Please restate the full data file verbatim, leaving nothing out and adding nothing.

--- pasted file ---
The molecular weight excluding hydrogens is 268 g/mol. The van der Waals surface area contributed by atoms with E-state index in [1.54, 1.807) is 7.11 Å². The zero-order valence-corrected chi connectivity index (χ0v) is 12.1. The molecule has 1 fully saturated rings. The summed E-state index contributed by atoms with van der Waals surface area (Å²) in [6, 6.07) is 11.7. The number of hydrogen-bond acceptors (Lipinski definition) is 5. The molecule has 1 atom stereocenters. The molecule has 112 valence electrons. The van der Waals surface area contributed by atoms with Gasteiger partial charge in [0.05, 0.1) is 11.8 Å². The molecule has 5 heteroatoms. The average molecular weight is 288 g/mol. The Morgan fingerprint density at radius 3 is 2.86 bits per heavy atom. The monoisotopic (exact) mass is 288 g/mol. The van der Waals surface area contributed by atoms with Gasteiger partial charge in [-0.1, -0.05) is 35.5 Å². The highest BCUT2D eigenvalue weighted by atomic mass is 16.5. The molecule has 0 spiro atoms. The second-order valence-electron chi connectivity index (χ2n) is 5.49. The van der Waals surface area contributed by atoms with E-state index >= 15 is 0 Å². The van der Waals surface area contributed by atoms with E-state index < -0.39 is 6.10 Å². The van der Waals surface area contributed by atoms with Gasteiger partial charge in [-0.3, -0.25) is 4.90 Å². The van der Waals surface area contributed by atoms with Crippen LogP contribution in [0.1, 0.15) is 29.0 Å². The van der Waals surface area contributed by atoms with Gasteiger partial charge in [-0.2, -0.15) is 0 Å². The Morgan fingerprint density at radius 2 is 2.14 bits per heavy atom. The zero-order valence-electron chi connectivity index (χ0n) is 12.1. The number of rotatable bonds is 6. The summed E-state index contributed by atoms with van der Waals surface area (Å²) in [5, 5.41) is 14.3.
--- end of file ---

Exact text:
The molecular weight excluding hydrogens is 268 g/mol. The van der Waals surface area contributed by atoms with E-state index in [1.54, 1.807) is 7.11 Å². The zero-order valence-corrected chi connectivity index (χ0v) is 12.1. The molecule has 1 fully saturated rings. The summed E-state index contributed by atoms with van der Waals surface area (Å²) in [6, 6.07) is 11.7. The number of hydrogen-bond acceptors (Lipinski definition) is 5. The molecule has 1 atom stereocenters. The molecule has 112 valence electrons. The van der Waals surface area contributed by atoms with Gasteiger partial charge in [0.05, 0.1) is 11.8 Å². The molecule has 5 heteroatoms. The average molecular weight is 288 g/mol. The Morgan fingerprint density at radius 3 is 2.86 bits per heavy atom. The monoisotopic (exact) mass is 288 g/mol. The van der Waals surface area contributed by atoms with Gasteiger partial charge in [-0.1, -0.05) is 35.5 Å². The highest BCUT2D eigenvalue weighted by atomic mass is 16.5. The molecule has 0 spiro atoms. The second-order valence-electron chi connectivity index (χ2n) is 5.49. The van der Waals surface area contributed by atoms with E-state index >= 15 is 0 Å². The van der Waals surface area contributed by atoms with E-state index < -0.39 is 6.10 Å². The van der Waals surface area contributed by atoms with Gasteiger partial charge in [-0.3, -0.25) is 4.90 Å². The van der Waals surface area contributed by atoms with Crippen LogP contribution in [0.1, 0.15) is 29.0 Å². The van der Waals surface area contributed by atoms with Gasteiger partial charge in [-0.2, -0.15) is 0 Å². The Morgan fingerprint density at radius 2 is 2.14 bits per heavy atom. The zero-order valence-electron chi connectivity index (χ0n) is 12.1. The number of rotatable bonds is 6. The summed E-state index contributed by atoms with van der Waals surface area (Å²) in [5, 5.41) is 14.3.